Stuart Crosswaite from SYMAAG said, “I don’t think we should be cooperating with these people, I think we should be putting all our resources into monitoring exactly what they are doing and challenging them about the rights of the children they are going to be moving and the housing that will be sub-standard.”
Myra Davies believes that G4S have a profile that is totally terrifying to asylum seekers. “G4S will not have the same sort of brief that the council has had for the well being of people, they have a brief for the profit margins of their company, for making asylum seekers accept poor accommodation because it will be cheaper. They have also got responsibility for removing asylum seekers, so overall G4S is not someone who will want to listen to humanitarian concerns.”
Lowering of standards
But Stephen Small, the Managing Director of UK Immigration and Borders at G4S, said: “We take the welfare of all people who receive our services extremely seriously. We will use housing assessment specialists to drive up the standard of housing provided and employ dedicated social cohesion experts to work with local authorities, migrant support groups, and health and education bodies.”
However, Jim Steinke, chief executive of the Northern Refugee Centre, believes that housing standards will lower once G4S are in control. He is concerned that the loss of local authority influence will destroy the strong relationships that have been built up between the councils, asylum seekers and voluntary sector organisations.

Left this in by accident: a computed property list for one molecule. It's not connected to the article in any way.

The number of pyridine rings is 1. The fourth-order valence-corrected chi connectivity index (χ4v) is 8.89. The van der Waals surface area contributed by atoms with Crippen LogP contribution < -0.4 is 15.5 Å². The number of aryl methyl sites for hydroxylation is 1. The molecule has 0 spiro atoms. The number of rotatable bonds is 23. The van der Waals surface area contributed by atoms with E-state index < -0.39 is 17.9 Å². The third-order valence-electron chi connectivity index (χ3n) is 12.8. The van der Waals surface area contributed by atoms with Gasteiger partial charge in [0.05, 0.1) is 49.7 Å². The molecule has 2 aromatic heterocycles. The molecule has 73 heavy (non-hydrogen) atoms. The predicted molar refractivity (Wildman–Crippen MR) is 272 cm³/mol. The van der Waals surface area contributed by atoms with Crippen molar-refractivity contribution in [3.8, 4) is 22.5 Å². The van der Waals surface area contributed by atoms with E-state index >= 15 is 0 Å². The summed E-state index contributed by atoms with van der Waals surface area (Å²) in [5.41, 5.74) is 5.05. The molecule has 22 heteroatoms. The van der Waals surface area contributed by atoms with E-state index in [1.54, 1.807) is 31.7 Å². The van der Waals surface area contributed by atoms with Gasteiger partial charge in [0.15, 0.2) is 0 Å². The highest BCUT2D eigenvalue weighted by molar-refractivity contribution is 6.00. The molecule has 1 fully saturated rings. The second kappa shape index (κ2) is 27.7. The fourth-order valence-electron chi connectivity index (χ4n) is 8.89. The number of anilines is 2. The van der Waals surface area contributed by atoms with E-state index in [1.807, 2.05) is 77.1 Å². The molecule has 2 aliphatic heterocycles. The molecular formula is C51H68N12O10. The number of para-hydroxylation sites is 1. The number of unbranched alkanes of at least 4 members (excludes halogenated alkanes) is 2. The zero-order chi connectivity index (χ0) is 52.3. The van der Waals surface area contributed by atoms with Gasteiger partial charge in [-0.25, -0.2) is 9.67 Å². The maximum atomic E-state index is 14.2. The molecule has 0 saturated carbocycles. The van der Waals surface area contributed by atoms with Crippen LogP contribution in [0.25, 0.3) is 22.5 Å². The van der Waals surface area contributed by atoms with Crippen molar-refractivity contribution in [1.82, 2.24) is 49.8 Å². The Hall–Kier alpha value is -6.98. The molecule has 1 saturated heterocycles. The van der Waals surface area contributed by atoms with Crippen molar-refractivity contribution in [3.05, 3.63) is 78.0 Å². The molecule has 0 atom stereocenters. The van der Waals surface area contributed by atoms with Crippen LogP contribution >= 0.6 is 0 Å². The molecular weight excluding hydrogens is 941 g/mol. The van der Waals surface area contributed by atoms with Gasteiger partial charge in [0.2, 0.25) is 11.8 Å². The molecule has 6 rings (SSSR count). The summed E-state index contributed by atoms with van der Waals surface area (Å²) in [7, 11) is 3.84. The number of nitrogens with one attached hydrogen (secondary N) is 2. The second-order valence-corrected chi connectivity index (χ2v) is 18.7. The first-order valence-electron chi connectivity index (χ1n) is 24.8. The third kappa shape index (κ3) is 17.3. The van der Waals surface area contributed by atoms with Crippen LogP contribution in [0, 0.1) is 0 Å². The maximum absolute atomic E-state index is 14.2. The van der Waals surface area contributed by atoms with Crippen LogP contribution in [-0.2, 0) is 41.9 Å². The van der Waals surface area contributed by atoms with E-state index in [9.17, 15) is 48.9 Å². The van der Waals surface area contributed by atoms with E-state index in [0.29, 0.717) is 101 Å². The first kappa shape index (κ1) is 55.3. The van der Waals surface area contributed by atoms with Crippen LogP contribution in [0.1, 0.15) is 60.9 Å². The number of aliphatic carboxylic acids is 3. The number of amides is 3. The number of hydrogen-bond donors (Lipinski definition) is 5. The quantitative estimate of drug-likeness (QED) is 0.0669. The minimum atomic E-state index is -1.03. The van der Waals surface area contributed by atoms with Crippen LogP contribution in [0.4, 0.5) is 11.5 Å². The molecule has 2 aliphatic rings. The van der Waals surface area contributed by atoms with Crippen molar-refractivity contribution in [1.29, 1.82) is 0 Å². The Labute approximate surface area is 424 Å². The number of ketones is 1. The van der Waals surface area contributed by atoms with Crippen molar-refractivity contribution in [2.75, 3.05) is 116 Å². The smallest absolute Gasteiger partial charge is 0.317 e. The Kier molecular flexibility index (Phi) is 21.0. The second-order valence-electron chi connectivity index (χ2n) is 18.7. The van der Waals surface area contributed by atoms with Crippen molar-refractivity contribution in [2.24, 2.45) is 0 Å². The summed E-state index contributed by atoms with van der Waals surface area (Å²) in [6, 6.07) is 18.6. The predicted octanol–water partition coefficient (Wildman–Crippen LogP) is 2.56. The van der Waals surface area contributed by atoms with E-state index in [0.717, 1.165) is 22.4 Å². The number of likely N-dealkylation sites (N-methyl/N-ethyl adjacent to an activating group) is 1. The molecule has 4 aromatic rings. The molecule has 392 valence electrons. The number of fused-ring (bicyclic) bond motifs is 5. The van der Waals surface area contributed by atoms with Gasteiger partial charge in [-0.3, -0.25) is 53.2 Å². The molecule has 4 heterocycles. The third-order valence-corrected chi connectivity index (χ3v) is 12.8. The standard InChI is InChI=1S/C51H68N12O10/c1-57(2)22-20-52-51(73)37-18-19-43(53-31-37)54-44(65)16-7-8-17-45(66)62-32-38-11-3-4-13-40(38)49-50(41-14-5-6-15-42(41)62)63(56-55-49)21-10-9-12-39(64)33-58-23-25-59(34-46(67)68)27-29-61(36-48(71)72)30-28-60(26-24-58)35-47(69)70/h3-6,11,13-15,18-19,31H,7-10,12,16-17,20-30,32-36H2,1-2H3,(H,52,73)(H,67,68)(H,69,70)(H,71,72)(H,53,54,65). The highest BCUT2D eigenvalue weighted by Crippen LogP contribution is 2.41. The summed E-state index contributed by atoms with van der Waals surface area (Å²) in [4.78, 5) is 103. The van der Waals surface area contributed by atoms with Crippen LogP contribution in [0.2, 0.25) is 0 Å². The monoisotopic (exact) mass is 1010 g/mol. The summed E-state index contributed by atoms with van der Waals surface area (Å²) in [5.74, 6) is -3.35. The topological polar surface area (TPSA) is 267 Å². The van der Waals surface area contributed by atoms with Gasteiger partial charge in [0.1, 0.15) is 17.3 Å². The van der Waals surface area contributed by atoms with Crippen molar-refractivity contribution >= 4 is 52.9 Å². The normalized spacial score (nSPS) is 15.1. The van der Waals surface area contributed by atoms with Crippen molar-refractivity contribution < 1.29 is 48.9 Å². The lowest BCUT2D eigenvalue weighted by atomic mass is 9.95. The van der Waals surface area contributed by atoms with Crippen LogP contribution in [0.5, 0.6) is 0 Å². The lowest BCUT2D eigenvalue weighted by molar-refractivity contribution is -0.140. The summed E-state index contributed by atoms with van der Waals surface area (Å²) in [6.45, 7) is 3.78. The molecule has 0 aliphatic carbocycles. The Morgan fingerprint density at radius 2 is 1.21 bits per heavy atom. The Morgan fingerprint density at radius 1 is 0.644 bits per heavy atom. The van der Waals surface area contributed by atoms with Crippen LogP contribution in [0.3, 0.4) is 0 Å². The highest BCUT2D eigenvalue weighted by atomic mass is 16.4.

“The level of service has been better in Yorkshire than in other regions and this is why the campaign against G4S has been so acute; the campaign is not only against G4S but also the potential lowering of standards,” said Jim Steinke.
Councils are cornered
Stuart Crosswaite from SYMAAG said, “Sheffield council has a tradition of being humanitarian and we’ve got a pretty good relationship with them. We have spoken to them about G4S and in the end they gave in and agreed that it would be really bad if housing was privatised. The problem is that they said they have to work with these people, so they have to keep a good relationship with them.
“I suspect there will be a lot of unofficial support from the council and a lot of official silence. I hope there will be official support as well because if you allow housing standards to lower for one group it pulls down the level for everyone else. We want to appeal to them on humanitarian grounds to get involved.”
Sheffield Councilor Mick Rooney, responsible for asylum, immigration and migration said, “As a Cabinet Member I will enter into a working relationship with G4S without prejudice. I cannot and will not allow their past record to colour my relationship.”
However, when asked about how this will affect asylum seekers he said, “I believe the COMPASS procurement process showed that this was a cost cutting exercise. Will it benefit asylum seekers and refugees? That remains to be seen.”